A month later Kunst van Heden / L'Art Contemporain organized the Sonderausstellung der belgischen Kunstvereinigung L’Art Contemporain in Cologne, which included work by Claus, Ensor, Smits, Vaes and Van Mieghem. That year he became a member of Kunst van Heden / L'Art Contemporain, but his increasing national fame as an artist was abruptly interrupted by the German invasion on August 4th.
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During the bombardment and the siege of Antwerp (October 7th, 8th and 9th) the Van Mieghem family fled the city, as did most other citizens.
Even as they fled, the artist continued to record on paper the desperate flight of the helpless citizens. His mother, with the family around her, is often at the centre of this war work.
After the fall of the city, they returned to the café in Antwerp, where they lived through the years of occupation. Van Mieghem helped distribute soup, drew pictures of needy children and produced razor-sharp caricatures of the German occupier.
On February 3rd 1918 an activist demonstration was held for the independence of Flanders on the initiative of the Flemish nationalist politician August Borms. Afterwards Van Mieghem made a lithograph and several drawings of an incident with the lion flag on Meirplaats.
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Shortly after the war his mother sold the café and moved into a rest home.
From March 8th to 19th Van Mieghem showed his sizable war oeuvre at the Koninklijk Kunstverbond / Cercle royal artistique. Though the reviews were very favourable, sales were poor. People did not wish to be reminded of the suffering of war.
In April he fell ill and was admitted to Le Fort Jaco sanatorium in Ukkel (Brussels).
There the artist met the 23-year-old Marguerite Struyvelt. In September 1920 he went to live with her in Antwerp.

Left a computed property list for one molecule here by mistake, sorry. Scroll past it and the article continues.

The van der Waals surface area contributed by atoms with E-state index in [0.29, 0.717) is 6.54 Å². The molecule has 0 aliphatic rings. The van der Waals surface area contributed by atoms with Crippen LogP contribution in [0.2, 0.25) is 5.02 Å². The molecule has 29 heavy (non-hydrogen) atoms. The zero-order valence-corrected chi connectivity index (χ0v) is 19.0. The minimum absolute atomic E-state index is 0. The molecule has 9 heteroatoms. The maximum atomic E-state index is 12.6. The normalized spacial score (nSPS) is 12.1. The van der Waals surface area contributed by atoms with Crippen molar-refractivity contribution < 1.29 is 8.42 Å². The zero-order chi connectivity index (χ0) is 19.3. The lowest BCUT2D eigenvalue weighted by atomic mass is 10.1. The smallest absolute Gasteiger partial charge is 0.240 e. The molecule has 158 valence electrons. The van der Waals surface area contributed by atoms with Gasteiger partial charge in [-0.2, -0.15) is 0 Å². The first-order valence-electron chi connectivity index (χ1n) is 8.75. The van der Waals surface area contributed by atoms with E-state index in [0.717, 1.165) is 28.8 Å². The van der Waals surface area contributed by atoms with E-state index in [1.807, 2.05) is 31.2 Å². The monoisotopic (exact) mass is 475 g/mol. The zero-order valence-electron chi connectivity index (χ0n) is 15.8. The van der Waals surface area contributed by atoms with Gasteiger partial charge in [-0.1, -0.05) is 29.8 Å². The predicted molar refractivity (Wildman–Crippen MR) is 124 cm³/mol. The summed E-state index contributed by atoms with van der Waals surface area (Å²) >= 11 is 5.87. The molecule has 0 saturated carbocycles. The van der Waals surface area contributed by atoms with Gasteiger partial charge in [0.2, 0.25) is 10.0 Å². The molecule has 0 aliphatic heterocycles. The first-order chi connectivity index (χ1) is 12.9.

In May a second exhibition of his war work was held in Scheveningen. In the magazine Onze Kunst Georges Eekhoud reviewed his participation in the Salon des aquarellistes belges in Brussels in September in a very positive light. At the end of 1919 Van Mieghem took part in the Exhibition of Antwerp artists in the banquet hall (stadsfeestzaal) on the Meir.
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On March 22nd Minister Jules Destrée appointed Van Mieghem a teacher for the Drawing after classic sculpture class at Antwerp academy, but in practice he took the Drawing after the living model class. The artist taught at the academy until the end of his life.
In June Van Mieghem submitted just two works to the annual Kunst van Heden / L'Art Contemporain salon.
On November 10th at the age of 45 he married the 24-year-old Marguerite Struyvelt. His son did not accept the marriage and signed up as a sailor with the Red Star Line.
In 1921 Van Mieghem showed work at the Kunst van Heden / L'Art Contemporain salon.
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In February the artist was admitted to a sanatorium in Burtscheid, near Aachen.
In April Van Mieghem sold the painting Children of the docks at the annual salon of Kunst van Heden / L'Art Contemporain to the collector Jozef Beuckeleers.
In July he took part in the triennial salon in Ghent and in September in the Salon des aquarellistes belges in Brussels.
In 1922 the artist and his young wife moved to a flat on the second floor at No. 30 Sint-Paulusstraat.
In April 1923 Van Mieghem showed work at the triennial salon in Antwerp where his Port Rascal was purchased by Cléomir Jussiant. In September the Antwerp museum bought his work Women at the docks at the triennial salon. In September the artist took part in the Salon des aquarellistes belges in Brussels.
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In May Van Mieghem showed 36 works at the exhibition of Kunst van Heden / L'Art Contemporain and Paul Lambotte, director of the Fine Arts Department in Brussels, corresponded with him about a possible purchase by the Belgian state of At the docks. The sale did not materialize.
Pol de Mont praised Van Mieghem’s exhibit at the annual Kunst van Heden / L'Art Contemporain salon that year.
In September the artist took part in the Salon des aquarellistes belges in Brussels.
At the end of 1924 he and Struyvelt broke up. She left him and returned to Brussels.
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At the beginning of May Van Mieghem showed eight paintings and four monotypes at the Kunst van Heden / L'Art Contemporain salon.
In July he went on holiday to Blankenberge with the family of Henri Trousselot, the director of Antwerp’s paper factories, who was married to Eugeen’s niece. The artist travelled with them to Ostend where he visited a friend of Ensor.